The Echo

Another School Shooting

teachers and students at Highland Ranch paralyzed in fear after shooting
credit to The Denver Post

teachers and students at Highland Ranch paralyzed in fear after shooting credit to The Denver Post

Melina Lotito, Social Media Editor

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That’s correct. You read the headline correctly. Another school shooting. More young lives taken. More students and teachers put in danger. More parents crying and praying they see their children come out of the school alive. You turn on your TV to see the breaking news of another shooting. It’s heartbreaking. It’s tragic. But deep down inside, you’re not surprised. For years now, school shootings have been a recurring event in our daily news. The Columbine High School shooting, the Sandy Hook Elementary School shooting, the Marjory Stoneman Douglas High School shooting, and now the STEM school Highlands Ranch shooting. What and who is next? This tragic pattern of mass school shootings across this country has rocketed this year. According to The New York Times, at least eight shootings have taken place on high school or college campuses. The numbers and lists of schools becoming gunmen’s targets are increasing by the day.

Students at THS agreed that this news is no surprise. “I was not surprised by the news of the school shooting because it seems like there is a school shooting every other day,” said Ella Herman (’20). “It’s really scary but has become almost a norm to hear on the news.”

On Tuesday, May 7th, it was Highlands Ranch’s turn to experience the trauma and terror that many other schools in the country have dealt with. This hits home, though, in particular for Denver, Colorado, as just 20 years ago in Littleton, a town just 20 minutes from Denver, a mass shooting occurred that shook Colorado and the nation as a whole. CNN wrote that Columbine was ranked as one of the “worst mass shootings in US history” and one of the “deadliest episodes of school violence.” Thirteen people were killed.

Now, sadly, another shooting near Columbine has occurred. It was around 2 p.m. on May 7th when gunshots were heard. One student was killed and eight others were injured.

A picture of Kendrick Castillo, who was killed in the shooting
Credit to BBC News

There are two suspects being investigated. One is an adult, 18-year-old, Devin Erickson, and one is a juvenile whose name has not yet been released.

A picture of Devon Erickson, one of the two suspects in the shooting
Credit to MetroWeekly

This shooting alarmed many residents, as they had just observed the 20th anniversary of the Columbine shooting, which took place about seven miles from Highlands Ranch.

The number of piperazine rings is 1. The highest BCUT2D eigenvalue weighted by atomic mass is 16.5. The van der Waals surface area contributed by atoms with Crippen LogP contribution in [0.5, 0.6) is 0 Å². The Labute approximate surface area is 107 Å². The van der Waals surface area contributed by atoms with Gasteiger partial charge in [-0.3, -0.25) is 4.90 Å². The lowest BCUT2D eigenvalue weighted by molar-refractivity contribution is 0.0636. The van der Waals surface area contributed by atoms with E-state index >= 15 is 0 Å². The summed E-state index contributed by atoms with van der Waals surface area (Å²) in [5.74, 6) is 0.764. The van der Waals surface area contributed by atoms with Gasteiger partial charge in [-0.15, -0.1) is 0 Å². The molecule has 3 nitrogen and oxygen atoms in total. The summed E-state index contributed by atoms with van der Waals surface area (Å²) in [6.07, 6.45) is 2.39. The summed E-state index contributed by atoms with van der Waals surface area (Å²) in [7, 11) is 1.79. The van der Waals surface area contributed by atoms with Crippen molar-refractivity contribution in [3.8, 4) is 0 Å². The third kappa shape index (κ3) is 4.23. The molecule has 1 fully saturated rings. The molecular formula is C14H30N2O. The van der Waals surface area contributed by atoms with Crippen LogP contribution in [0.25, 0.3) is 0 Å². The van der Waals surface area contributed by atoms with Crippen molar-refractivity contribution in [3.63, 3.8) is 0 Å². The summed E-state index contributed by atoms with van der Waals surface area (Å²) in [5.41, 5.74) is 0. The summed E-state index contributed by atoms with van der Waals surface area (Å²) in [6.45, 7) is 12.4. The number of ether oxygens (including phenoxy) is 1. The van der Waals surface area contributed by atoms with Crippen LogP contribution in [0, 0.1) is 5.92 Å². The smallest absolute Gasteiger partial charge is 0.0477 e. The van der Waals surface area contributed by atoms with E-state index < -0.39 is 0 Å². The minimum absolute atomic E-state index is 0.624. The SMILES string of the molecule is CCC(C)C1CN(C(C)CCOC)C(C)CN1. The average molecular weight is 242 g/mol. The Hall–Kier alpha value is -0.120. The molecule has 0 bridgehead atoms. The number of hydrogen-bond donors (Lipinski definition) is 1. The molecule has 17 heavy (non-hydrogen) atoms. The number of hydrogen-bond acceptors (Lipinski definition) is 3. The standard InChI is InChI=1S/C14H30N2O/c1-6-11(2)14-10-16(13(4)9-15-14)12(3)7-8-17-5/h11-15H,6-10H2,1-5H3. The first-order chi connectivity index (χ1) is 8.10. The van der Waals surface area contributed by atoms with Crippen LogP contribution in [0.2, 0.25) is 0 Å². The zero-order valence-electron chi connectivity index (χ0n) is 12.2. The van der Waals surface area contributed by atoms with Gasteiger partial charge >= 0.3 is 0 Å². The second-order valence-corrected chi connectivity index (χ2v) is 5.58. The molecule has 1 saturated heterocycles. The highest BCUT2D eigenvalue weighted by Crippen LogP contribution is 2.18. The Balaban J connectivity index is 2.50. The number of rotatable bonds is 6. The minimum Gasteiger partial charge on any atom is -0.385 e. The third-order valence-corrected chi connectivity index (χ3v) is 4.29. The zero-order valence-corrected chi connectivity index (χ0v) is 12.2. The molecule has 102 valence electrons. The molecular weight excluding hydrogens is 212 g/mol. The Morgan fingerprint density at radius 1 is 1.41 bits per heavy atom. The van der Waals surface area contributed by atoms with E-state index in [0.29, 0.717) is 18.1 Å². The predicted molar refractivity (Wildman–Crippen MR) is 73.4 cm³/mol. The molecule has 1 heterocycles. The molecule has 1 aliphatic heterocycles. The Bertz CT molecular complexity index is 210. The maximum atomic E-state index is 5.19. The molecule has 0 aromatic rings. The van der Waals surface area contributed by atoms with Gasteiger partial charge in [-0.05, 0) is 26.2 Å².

Moreover, according to CNN, Douglas County Schools were closed April 17 as authorities scrambled to find an armed Florida teen they said was infatuated with the Columbine massacre. The woman, authorities said, made threats before she traveled to Colorado, where she died of a self-inflicted gunshot wound.

“Tragically, this community and those surrounding it know all too well these hateful and horrible acts of violence,” the White House said in a statement.The shooting started in the high school just before 2 p.m., according to CNN.

The suspects “got deep inside the school,” engaging students in two separate classrooms, said Douglas County Sheriff Tony Spurlock.

picture of police at the scene
credit to NBC news

“As officers were arriving at the school, they could still hear gunshots, and as they were entering the school,” said Douglas County Undersheriff Holly Nicholson-Kluth.

The first sheriff’s deputies arrived within two minutes and engaged the suspects. Spurlock said officers “did struggle with the suspects to take them into custody.”

As far as the school’s safety, Highlands Ranch didn’t have a resource officer assigned to the school but had private security, the sheriff said.

Some Tenafly students have voiced horror and disbelief at this latest school shooting. Herman commented that while she feels safe in THS, she knows that she could never imagine going through a traumatic event like the students did at Highlands Ranch and the countless other schools that have been faced with the same tragedy.

“I feel safe in my school but that’s only really because most people, including myself, can’t really imagine something like that happening in our own school,” Herman said. “How could that actually happen to us? But there is still fear in the back of my head all the time. I think all the time that maybe one day that same thing could actually happen to me and that’s really scary.”

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About the Writer
Melina Lotito, Social Media Editor

Melina Lotito ('20), Social Media Editor, is thrilled to pursue her passion for writing in The Echo and can't wait to publish more of her stories. Other...

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Another School Shooting